rupaliDuring my field work for research on female Tamasha artistes, I was fascinated by a few interesting links I found between the two communities: Bedias and Kolhatis. In a recent conference, where I presented my paper on Tamasha dancers, I pointed out the link between these communities and was questioned on its validity by few researchers, working on the same line. Therefore, this is an attempt to discuss the association between these two communities, with special reference to the lives of women. The debates on the axis of Caste-Gender-Sexuality-Labour are important topics, and are discussed by Dalit women and feminist groups. Though I have discussed these debates in brief, I am more interested in understanding the underlying intersectional links and realities of caste, gender and labor relations of our society that force women from these communities to remain in extremely marginalized states, with very few choices for equal and upward mobility.

In the initial phase of selecting this theme for my research, my hypothesis was that only Mahar and Mang communities of Maharashtra are involved in Tamasha. With more research and field work, I realized that even Kolhatis are involved in this profession. My zeal to know more about the community led me to an outstanding work by Kishore Shantabai Kale, who himself was from the Kolhati community and the son of a female Tamasha artiste. Despite facing humiliation and anguish from family members, peers and teachers at college level, Kale succeeded and become a doctor. He wrote his autobiography called, 'Kolhyatyache Por' which was highly acclaimed.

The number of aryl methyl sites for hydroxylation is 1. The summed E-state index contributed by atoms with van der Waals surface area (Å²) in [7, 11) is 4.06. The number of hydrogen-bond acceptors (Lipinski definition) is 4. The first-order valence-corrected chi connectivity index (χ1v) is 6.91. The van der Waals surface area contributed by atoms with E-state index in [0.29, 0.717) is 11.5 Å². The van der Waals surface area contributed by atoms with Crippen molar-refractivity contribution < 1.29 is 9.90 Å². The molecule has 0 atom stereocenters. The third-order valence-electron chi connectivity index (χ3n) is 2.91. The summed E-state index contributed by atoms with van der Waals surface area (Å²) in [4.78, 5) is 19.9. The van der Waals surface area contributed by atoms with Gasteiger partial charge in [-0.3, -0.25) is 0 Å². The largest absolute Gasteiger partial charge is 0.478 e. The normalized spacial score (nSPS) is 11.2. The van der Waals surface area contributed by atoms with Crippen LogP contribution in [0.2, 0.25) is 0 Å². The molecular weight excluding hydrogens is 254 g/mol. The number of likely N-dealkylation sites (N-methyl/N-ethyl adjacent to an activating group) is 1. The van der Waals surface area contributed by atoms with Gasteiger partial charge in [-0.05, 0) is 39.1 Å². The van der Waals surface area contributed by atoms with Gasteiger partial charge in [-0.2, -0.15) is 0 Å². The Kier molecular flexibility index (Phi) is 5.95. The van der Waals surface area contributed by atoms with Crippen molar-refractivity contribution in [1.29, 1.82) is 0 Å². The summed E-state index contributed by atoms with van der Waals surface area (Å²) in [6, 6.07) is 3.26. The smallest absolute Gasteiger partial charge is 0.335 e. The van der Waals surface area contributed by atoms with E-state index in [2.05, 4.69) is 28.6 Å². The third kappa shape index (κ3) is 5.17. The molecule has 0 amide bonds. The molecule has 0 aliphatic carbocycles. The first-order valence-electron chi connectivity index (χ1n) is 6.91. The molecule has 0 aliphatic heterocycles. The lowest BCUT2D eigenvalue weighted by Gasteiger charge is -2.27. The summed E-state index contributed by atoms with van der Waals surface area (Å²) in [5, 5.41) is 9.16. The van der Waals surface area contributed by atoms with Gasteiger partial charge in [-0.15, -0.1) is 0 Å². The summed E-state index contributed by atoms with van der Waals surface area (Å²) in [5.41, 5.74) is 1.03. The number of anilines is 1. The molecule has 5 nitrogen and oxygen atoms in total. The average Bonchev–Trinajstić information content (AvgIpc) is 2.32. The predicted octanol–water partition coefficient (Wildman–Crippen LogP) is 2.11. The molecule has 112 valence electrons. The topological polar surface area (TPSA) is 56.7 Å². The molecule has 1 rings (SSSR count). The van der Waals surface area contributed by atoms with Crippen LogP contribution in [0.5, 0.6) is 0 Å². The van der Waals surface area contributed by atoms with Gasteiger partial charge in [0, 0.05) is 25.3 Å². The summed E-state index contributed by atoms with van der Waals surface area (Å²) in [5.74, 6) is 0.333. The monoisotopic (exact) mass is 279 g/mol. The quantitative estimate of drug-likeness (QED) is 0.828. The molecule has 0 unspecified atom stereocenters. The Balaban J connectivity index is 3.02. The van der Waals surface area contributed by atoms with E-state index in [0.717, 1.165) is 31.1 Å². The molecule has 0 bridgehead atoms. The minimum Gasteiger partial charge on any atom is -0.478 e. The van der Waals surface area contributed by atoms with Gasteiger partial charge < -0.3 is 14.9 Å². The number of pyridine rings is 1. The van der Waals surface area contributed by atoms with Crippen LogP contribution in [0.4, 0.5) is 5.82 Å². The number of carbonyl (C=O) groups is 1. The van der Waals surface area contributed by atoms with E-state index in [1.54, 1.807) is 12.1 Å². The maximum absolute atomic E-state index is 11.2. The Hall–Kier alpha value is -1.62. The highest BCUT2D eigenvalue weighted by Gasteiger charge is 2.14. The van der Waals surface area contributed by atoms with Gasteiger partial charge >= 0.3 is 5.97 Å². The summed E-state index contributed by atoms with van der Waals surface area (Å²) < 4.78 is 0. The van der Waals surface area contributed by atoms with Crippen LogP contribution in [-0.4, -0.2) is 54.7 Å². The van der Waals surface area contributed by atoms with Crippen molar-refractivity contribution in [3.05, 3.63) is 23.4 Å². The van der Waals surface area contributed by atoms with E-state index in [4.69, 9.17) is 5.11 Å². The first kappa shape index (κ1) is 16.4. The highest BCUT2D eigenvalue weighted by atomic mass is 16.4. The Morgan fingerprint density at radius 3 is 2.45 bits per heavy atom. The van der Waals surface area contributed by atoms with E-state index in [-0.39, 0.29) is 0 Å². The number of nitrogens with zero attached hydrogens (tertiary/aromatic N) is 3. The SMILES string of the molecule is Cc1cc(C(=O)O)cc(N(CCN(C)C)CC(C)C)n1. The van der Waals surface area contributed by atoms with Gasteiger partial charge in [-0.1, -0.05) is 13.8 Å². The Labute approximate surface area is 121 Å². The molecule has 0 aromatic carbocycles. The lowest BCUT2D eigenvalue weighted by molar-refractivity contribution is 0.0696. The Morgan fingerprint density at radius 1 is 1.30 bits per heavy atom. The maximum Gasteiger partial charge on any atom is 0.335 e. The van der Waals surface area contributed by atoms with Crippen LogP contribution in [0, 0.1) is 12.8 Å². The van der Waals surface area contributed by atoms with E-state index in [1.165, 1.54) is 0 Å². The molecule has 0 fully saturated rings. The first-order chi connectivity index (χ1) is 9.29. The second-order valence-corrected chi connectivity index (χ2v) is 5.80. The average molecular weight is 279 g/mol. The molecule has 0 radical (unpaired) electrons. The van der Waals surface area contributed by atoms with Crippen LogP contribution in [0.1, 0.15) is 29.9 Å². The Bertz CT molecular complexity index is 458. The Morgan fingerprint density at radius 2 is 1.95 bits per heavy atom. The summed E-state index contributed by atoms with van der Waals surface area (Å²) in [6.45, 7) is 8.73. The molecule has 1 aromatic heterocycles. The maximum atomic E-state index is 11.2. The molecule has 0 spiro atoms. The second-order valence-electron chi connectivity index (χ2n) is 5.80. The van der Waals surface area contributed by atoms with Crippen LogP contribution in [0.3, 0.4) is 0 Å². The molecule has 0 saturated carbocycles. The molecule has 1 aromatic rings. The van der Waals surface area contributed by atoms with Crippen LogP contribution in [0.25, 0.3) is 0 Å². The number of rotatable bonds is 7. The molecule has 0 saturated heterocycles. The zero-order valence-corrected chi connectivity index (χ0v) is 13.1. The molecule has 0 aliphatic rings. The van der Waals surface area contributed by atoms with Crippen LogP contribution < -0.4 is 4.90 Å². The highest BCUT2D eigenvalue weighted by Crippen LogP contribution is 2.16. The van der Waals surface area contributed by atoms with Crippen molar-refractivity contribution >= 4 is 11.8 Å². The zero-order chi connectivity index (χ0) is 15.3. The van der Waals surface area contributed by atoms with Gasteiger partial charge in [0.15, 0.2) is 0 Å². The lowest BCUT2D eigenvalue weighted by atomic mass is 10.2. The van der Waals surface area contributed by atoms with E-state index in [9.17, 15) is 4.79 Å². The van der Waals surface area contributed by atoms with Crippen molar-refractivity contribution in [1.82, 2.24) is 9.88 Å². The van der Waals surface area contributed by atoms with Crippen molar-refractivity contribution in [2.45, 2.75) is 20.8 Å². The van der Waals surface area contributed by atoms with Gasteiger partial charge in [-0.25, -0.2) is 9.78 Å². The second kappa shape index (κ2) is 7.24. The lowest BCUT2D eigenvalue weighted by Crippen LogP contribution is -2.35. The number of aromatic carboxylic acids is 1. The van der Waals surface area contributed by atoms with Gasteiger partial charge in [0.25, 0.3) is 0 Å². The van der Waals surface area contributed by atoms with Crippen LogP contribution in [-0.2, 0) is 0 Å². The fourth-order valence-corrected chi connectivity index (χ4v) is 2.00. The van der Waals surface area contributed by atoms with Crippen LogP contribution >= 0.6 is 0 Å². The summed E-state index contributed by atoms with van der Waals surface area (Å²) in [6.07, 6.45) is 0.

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Years ago…

 

Pradnya Jadhav

pradnya-jadhavYears ago, she had a dream of attending school, completing graduation, getting a job and settling down. But yes, it was just a dream. The reality was all different, her parents arranged her marriage, and she lived with her husband for almost three years, by now she had two babies. So she thought she would raise her children, educate them and make their life better. It was never that easy though, one day she saw her husband entering home with another woman. Yes, her husband had got married to another woman and asked her to leave his home with her two children. Later, the caste panchayat approved their divorce, and then she started staying with her parents. One day, her parents came to her with another man, and told her that they are going to get her married to him. He was almost 20 years older than her, was a widower and had a son from his previous wife. She never wanted to remarry but couldn't help herself, and got married to him. Now everything was going somehow well for her and in a year she gave birth to a baby girl...